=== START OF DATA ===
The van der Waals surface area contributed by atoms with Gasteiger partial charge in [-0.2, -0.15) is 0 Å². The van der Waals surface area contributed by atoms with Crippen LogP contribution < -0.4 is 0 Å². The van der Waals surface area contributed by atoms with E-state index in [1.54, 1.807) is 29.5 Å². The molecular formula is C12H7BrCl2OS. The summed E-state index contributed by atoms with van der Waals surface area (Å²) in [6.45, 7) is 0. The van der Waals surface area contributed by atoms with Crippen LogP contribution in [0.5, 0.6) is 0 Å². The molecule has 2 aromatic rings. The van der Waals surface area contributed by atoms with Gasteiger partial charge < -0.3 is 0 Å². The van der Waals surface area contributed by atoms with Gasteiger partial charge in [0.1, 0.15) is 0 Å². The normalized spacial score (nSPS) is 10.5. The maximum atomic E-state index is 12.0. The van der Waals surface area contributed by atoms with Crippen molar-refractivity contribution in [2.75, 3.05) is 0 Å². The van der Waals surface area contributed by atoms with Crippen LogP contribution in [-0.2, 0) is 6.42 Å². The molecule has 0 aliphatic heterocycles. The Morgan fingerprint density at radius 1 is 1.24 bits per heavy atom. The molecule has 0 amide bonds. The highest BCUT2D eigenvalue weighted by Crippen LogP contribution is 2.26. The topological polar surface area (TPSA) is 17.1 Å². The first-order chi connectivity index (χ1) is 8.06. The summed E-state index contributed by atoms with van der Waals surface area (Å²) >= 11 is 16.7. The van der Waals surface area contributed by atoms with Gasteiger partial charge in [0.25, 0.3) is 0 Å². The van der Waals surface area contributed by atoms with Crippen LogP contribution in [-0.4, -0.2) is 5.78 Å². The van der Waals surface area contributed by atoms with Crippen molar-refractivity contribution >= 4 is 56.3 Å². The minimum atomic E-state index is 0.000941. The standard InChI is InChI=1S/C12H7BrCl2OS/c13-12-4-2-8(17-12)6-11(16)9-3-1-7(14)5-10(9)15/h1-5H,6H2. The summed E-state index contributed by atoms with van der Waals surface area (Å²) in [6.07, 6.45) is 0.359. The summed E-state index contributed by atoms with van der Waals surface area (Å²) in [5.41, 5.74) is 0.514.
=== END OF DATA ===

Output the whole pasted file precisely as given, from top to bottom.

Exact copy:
The van der Waals surface area contributed by atoms with Gasteiger partial charge in [-0.2, -0.15) is 0 Å². The van der Waals surface area contributed by atoms with Crippen LogP contribution < -0.4 is 0 Å². The van der Waals surface area contributed by atoms with E-state index in [1.54, 1.807) is 29.5 Å². The molecular formula is C12H7BrCl2OS. The summed E-state index contributed by atoms with van der Waals surface area (Å²) in [6.45, 7) is 0. The van der Waals surface area contributed by atoms with Crippen LogP contribution in [0.5, 0.6) is 0 Å². The molecule has 2 aromatic rings. The van der Waals surface area contributed by atoms with Gasteiger partial charge < -0.3 is 0 Å². The van der Waals surface area contributed by atoms with Gasteiger partial charge in [0.1, 0.15) is 0 Å². The normalized spacial score (nSPS) is 10.5. The maximum atomic E-state index is 12.0. The van der Waals surface area contributed by atoms with Crippen molar-refractivity contribution in [2.75, 3.05) is 0 Å². The van der Waals surface area contributed by atoms with Crippen LogP contribution in [-0.2, 0) is 6.42 Å². The molecule has 0 aliphatic heterocycles. The Morgan fingerprint density at radius 1 is 1.24 bits per heavy atom. The molecule has 0 amide bonds. The highest BCUT2D eigenvalue weighted by Crippen LogP contribution is 2.26. The topological polar surface area (TPSA) is 17.1 Å². The first-order chi connectivity index (χ1) is 8.06. The summed E-state index contributed by atoms with van der Waals surface area (Å²) >= 11 is 16.7. The van der Waals surface area contributed by atoms with Gasteiger partial charge in [0.25, 0.3) is 0 Å². The van der Waals surface area contributed by atoms with Crippen LogP contribution in [-0.4, -0.2) is 5.78 Å². The van der Waals surface area contributed by atoms with Crippen molar-refractivity contribution >= 4 is 56.3 Å². The minimum atomic E-state index is 0.000941. The standard InChI is InChI=1S/C12H7BrCl2OS/c13-12-4-2-8(17-12)6-11(16)9-3-1-7(14)5-10(9)15/h1-5H,6H2. The summed E-state index contributed by atoms with van der Waals surface area (Å²) in [6.07, 6.45) is 0.359. The summed E-state index contributed by atoms with van der Waals surface area (Å²) in [5.41, 5.74) is 0.514.